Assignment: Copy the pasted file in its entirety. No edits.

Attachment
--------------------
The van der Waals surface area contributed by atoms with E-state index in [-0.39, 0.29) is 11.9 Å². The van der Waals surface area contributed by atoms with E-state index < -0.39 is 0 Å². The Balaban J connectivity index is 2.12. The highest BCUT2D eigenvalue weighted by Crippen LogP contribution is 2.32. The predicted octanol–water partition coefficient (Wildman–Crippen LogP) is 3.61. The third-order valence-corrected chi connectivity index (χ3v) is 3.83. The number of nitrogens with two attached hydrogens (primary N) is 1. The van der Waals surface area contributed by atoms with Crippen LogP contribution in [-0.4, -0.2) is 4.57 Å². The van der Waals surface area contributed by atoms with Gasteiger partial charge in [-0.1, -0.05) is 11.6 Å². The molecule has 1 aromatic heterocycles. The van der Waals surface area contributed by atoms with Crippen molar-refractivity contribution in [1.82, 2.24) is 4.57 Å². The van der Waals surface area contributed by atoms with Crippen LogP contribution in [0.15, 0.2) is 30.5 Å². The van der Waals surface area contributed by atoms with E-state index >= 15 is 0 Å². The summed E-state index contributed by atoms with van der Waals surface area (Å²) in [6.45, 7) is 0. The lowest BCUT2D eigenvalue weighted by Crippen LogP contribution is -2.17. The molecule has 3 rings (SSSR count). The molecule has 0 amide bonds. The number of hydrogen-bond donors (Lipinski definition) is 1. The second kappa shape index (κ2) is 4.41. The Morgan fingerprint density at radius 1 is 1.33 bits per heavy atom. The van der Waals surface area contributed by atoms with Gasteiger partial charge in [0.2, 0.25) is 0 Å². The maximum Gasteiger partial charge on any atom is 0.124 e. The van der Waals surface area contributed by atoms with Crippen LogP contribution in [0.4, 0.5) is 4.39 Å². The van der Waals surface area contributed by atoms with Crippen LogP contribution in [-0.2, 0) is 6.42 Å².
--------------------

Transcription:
The van der Waals surface area contributed by atoms with E-state index in [-0.39, 0.29) is 11.9 Å². The van der Waals surface area contributed by atoms with E-state index < -0.39 is 0 Å². The Balaban J connectivity index is 2.12. The highest BCUT2D eigenvalue weighted by Crippen LogP contribution is 2.32. The predicted octanol–water partition coefficient (Wildman–Crippen LogP) is 3.61. The third-order valence-corrected chi connectivity index (χ3v) is 3.83. The number of nitrogens with two attached hydrogens (primary N) is 1. The van der Waals surface area contributed by atoms with Crippen LogP contribution in [-0.4, -0.2) is 4.57 Å². The van der Waals surface area contributed by atoms with Gasteiger partial charge in [-0.1, -0.05) is 11.6 Å². The molecule has 1 aromatic heterocycles. The van der Waals surface area contributed by atoms with Crippen molar-refractivity contribution in [1.82, 2.24) is 4.57 Å². The van der Waals surface area contributed by atoms with Crippen LogP contribution in [0.15, 0.2) is 30.5 Å². The van der Waals surface area contributed by atoms with E-state index >= 15 is 0 Å². The summed E-state index contributed by atoms with van der Waals surface area (Å²) in [6.45, 7) is 0. The lowest BCUT2D eigenvalue weighted by Crippen LogP contribution is -2.17. The molecule has 3 rings (SSSR count). The molecule has 0 amide bonds. The number of hydrogen-bond donors (Lipinski definition) is 1. The second kappa shape index (κ2) is 4.41. The Morgan fingerprint density at radius 1 is 1.33 bits per heavy atom. The van der Waals surface area contributed by atoms with Gasteiger partial charge in [0.2, 0.25) is 0 Å². The maximum Gasteiger partial charge on any atom is 0.124 e. The van der Waals surface area contributed by atoms with Crippen LogP contribution in [0.4, 0.5) is 4.39 Å². The van der Waals surface area contributed by atoms with Crippen LogP contribution in [-0.2, 0) is 6.42 Å².